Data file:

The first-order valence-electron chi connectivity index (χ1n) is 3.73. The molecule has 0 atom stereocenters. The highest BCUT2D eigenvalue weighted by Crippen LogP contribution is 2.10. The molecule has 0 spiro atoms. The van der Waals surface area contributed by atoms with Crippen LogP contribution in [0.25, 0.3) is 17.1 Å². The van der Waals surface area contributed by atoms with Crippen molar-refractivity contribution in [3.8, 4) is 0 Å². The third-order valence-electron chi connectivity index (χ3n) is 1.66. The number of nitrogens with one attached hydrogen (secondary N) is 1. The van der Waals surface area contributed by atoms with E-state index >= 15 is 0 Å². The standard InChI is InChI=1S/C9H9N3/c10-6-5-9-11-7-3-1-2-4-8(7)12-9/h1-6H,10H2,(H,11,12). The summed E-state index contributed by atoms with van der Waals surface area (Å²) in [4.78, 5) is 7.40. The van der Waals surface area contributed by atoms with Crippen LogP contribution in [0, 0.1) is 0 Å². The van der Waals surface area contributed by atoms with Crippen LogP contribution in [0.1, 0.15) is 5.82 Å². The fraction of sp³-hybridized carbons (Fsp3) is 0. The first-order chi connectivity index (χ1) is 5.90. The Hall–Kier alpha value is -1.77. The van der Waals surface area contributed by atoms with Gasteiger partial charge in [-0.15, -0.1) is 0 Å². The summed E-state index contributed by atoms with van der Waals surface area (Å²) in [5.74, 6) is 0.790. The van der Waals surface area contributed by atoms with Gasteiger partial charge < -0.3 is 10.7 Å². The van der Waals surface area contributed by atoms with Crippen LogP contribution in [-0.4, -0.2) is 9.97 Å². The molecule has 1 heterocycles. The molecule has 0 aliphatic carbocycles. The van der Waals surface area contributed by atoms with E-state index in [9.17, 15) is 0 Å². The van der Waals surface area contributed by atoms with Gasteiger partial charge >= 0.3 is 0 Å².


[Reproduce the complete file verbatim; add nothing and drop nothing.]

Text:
The first-order valence-electron chi connectivity index (χ1n) is 3.73. The molecule has 0 atom stereocenters. The highest BCUT2D eigenvalue weighted by Crippen LogP contribution is 2.10. The molecule has 0 spiro atoms. The van der Waals surface area contributed by atoms with Crippen LogP contribution in [0.25, 0.3) is 17.1 Å². The van der Waals surface area contributed by atoms with Crippen molar-refractivity contribution in [3.8, 4) is 0 Å². The third-order valence-electron chi connectivity index (χ3n) is 1.66. The number of nitrogens with one attached hydrogen (secondary N) is 1. The van der Waals surface area contributed by atoms with E-state index >= 15 is 0 Å². The standard InChI is InChI=1S/C9H9N3/c10-6-5-9-11-7-3-1-2-4-8(7)12-9/h1-6H,10H2,(H,11,12). The summed E-state index contributed by atoms with van der Waals surface area (Å²) in [4.78, 5) is 7.40. The van der Waals surface area contributed by atoms with Crippen LogP contribution in [0, 0.1) is 0 Å². The van der Waals surface area contributed by atoms with Crippen LogP contribution in [0.1, 0.15) is 5.82 Å². The fraction of sp³-hybridized carbons (Fsp3) is 0. The first-order chi connectivity index (χ1) is 5.90. The Hall–Kier alpha value is -1.77. The van der Waals surface area contributed by atoms with Gasteiger partial charge in [-0.15, -0.1) is 0 Å². The summed E-state index contributed by atoms with van der Waals surface area (Å²) in [5.74, 6) is 0.790. The van der Waals surface area contributed by atoms with Gasteiger partial charge < -0.3 is 10.7 Å². The van der Waals surface area contributed by atoms with Crippen LogP contribution in [-0.4, -0.2) is 9.97 Å². The molecule has 1 heterocycles. The molecule has 0 aliphatic carbocycles. The van der Waals surface area contributed by atoms with E-state index in [9.17, 15) is 0 Å². The van der Waals surface area contributed by atoms with Gasteiger partial charge >= 0.3 is 0 Å².